Ignatian Year

Saint Ignatius' story, as told by young Jesuits

July 31, 2022

Jesuits in formation are young Catholic men who are in training to become fully-formed Jesuit priests and brothers. Here you will meet some (who are being formed under the auspices of the British Province) talk about St Ignatius of Loyola, founder of the Society of Jesus (Jesuits). To watch all the videos in this series, see link at the bottom of this page.

Peter O'Sullivan SJ

Peter is studying Theology at The Centre Sèvres in Paris

At the start of his conversion process, Íñigo experienced God's motions within himself, but somehow they were all mixed up with his earthly plans and human desires. You could say that Inigo was bringing God into his own territory and thus redesigning his previous desires and intentions from the experience of God that he was feeling. When he realised all this, he gave it a name, the "second binary". This video tells us about this very normal reality of spiritual life. Click here >>

Christopher Brolly SJ

Christopher is teaching at St Ignatius College, Enfield

One of the hardest things to do in life is to reconcile with one's own mistakes and sins. In fact, we are often more merciful to other people’s sin than to our own. We don’t seem capable of integrating our fragility and our sin into a life following Jesus Christ. Iñigo de Loyola suffered greatly because of this reality. After his conversion in Loyola, he couldn’t integrate all the evil he had done into his new life. It was only after he realised that what lifts us off the ground and makes us worthy before God is not our own strength, but his infinite love and mercy, that things began to change in his life. He discovered that rather than looking at himself too much, he should look to and trust in Jesus Christ, who came to call sinners. Click here >>

John Bosco Noronha SJ

John is studying Philosophy at The Centre Sèvres in Paris

You’ve probably heard someone say that they believe in God but not in the Church, or that they can follow Jesus Christ without belonging to or identifying with any ecclesial community. As modern as this may sound, it is actually something very old and was already present in the time of St. Ignatius when many broke with the Church. However, it was clear to St. Ignatius that he could not follow Jesus Christ without the Church. Therefore, he took on the exciting challenge of reforming it from within. Click here >>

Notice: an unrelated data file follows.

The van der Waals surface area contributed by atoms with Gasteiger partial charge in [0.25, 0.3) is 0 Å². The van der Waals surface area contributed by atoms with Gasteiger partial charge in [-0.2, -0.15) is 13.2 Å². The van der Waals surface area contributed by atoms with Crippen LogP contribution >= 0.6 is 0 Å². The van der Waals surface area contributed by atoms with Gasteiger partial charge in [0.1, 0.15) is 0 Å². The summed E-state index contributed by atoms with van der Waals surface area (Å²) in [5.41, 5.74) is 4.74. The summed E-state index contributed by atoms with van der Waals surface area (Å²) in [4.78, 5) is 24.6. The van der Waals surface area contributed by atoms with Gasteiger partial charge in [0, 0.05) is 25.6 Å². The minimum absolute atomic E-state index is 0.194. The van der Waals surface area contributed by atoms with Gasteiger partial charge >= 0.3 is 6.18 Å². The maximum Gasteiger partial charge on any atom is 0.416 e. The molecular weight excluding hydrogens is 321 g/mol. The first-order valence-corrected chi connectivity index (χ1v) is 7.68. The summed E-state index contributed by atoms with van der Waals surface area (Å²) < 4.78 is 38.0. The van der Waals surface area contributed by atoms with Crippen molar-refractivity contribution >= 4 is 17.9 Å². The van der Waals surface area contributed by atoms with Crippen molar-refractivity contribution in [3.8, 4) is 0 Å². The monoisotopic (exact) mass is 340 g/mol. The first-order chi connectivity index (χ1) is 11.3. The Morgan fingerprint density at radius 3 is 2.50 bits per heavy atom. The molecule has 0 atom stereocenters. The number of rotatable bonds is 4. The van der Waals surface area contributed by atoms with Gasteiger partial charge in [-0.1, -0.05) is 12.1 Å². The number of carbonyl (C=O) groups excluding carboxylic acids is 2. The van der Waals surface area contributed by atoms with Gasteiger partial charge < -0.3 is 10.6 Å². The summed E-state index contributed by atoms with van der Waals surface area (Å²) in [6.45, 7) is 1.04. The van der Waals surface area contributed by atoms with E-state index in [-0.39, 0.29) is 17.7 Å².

Sam Dixon SJ

Sam is studying Philosophy at The Centre Sèvres in Paris

In the early days of their apostolate, some called the first companions "Ignatians". However, when they had to choose a name, they didn’t refer to Ignatius but chose to call themselves the ‘Society of Jesus’. Because it was clear to the first companions that it was God who had called them together to serve him, by following and serving his Son Jesus Christ, in the present world. Click here >>

Luke Taylor SJ

Luke is teaching at Wimbledon College

To be a missionary without leaving home at a time when the internet didn’t exist seems extremely difficult, if not impossible. However, St. Ignatius lived the last years of his life in Rome and from there he was indeed a missionary. He understood that the mission he was serving was not his own, but the mission of Christ. And so it was not a matter of travelling thousands of kilometres or doing the great deeds he had imagined in his youth. Rather, it was about giving himself to Christ, letting him set the pace of his life. And so the end of this pilgrim's life was spent in a small room in Rome, writing the Constitutions of the Society of Jesus, writing letters to thousands of people and thus helping to make the name of Jesus known and loved in the world. Click here >>

Dunstan Rodriguez SJ

Dunstan is studying Philosophy at The Centre Sèvres in Paris

In his Autobiography, St. Ignatius of Loyola refers to himself as “the pilgrim.” With this title, he indicates that during his life he travelled an exterior and, above all, an interior path following in the footsteps of the Lord, seeking his presence in this world in the hope of meeting him after the threshold of death. In this pilgrimage, St. Ignatius learned that he had to follow the Holy Spirit, allowing himself to be inspired by him in his decisions, learning to read the signs that the Spirit gave him in the midst of the world, and, above all, not overtaking him, nor taking the initiative, but leaving everything in the Lord’s hands. Therefore, in the last stage of his pilgrimage, already in Rome, St. Ignatius wanted to apply this same method to govern the Society of Jesus and especially at the time of writing his Constitutions. These, not written in vain, should not only govern, but above all constitute the Jesuits as seekers of God in the midst of the world. Click here >>

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